7. Leverage all the useful symbolic toolbox features. Again, you should always check what the symbolic toolbox does, but you can get it to do some pretty cool things like
collect terms, find the coefficients for a specific variable using
coeffs, integrate and differentiate. Also be sure to use
simplify to clean things up if they are really messy.
8. You can take time derivatives with the symbolic toolbox. At this point some academics are probably pretty angry that I am using the symbolic toolbox for everything, but if you have really hairy functions, you are more likely to make mistakes doing the derivatives by hand than if you used the symbolic toolbox, honestly. Please remember to use your best judgment, but here’s a toy example for how I was able to compute time derivatives of functions using symbolic math:
% create symbolic variables for x (position) and xdot (velocity)
% these variables are not dependent on time
syms x xdot 'real'
% define function y(x, t) for which we will compute time derivative
y = x^2 ;
% define the symbolic variables x_t and dx_t
% these variables are dependent on time
syms t x_t(t) 'real'
dx_t = diff(x_t, t) ;
% replace the value x with x_t to create a time-dependent version of
% the function y, called y_t
y_t = subs(y, x, x_t) ;
% take the time derivative of y_t to get dy_t, also a function of time
dy_t = diff(y_t, t)
% replace x_t and dx_t with the symbolic variables that are
% not functions of time, x and xdot
dy = subs(dy_t, [x_t, dx_t], [x, xdot])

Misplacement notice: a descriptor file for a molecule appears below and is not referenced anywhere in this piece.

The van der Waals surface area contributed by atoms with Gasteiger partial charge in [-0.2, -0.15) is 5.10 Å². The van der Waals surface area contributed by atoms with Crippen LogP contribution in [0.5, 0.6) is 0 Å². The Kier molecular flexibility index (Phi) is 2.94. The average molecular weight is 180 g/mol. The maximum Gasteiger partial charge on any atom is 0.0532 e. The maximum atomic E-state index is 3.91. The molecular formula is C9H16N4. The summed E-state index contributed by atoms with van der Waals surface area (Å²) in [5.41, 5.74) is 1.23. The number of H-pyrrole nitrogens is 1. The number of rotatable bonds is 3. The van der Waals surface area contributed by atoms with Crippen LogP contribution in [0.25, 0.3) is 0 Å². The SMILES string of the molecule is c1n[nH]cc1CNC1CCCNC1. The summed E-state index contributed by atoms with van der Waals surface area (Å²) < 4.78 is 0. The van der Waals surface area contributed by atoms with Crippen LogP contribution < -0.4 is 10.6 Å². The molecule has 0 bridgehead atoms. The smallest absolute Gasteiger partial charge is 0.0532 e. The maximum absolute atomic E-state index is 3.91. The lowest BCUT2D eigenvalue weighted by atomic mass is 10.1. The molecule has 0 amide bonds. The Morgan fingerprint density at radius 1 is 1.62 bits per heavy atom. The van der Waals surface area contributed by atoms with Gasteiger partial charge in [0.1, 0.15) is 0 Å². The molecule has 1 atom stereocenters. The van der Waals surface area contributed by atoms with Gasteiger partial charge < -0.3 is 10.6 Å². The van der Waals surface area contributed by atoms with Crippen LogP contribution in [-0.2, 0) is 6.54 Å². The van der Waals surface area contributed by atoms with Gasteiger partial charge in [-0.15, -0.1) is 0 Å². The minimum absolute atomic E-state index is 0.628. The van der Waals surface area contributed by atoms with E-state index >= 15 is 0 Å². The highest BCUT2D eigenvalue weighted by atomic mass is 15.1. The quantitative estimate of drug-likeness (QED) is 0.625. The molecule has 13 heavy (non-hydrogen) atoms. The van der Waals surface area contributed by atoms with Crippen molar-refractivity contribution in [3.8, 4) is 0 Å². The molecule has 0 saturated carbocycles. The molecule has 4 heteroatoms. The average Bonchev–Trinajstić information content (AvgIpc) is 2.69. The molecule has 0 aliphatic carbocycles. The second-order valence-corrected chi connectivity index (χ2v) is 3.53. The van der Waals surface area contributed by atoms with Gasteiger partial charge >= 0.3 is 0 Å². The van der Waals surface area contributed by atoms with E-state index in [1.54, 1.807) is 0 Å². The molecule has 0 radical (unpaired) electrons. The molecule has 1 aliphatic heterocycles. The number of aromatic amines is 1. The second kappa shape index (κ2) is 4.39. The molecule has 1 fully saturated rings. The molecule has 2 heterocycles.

Now that we have talked about writing the derivation for your model, let’s assume that you have now got your function(s) for the dynamics of your system and you are ready to start simulating and analyzing your model.
Writing Modular Code
A lot of the tips in this section assume that you may have multiple versions of a dynamics model that you want to compare against each other. Following our pendulum example, this might be true if you want to see what happens if you add a torsion spring to your pendulum, or if you distribute the mass along the length of the pendulum instead of writing it as a point mass at the end. In such cases, these tips will really help you keep track of everything. And even if you have only one model that you have written, these tips will hopefully be relevant.
The big thing I want to emphasize in this section is that writing modular code is going to be essential. As I hope these tips will prove to you, writing each piece of code only once and reusing it via function calls will be critical to making sure you are properly testing your model. Similarly, modular code will allow you to define all your model parameters once and load them infinitely many times with different versions of your model, so you can test how your models perform without worrying that the parameter values have differed from test to test. Let’s see how this works in more detail.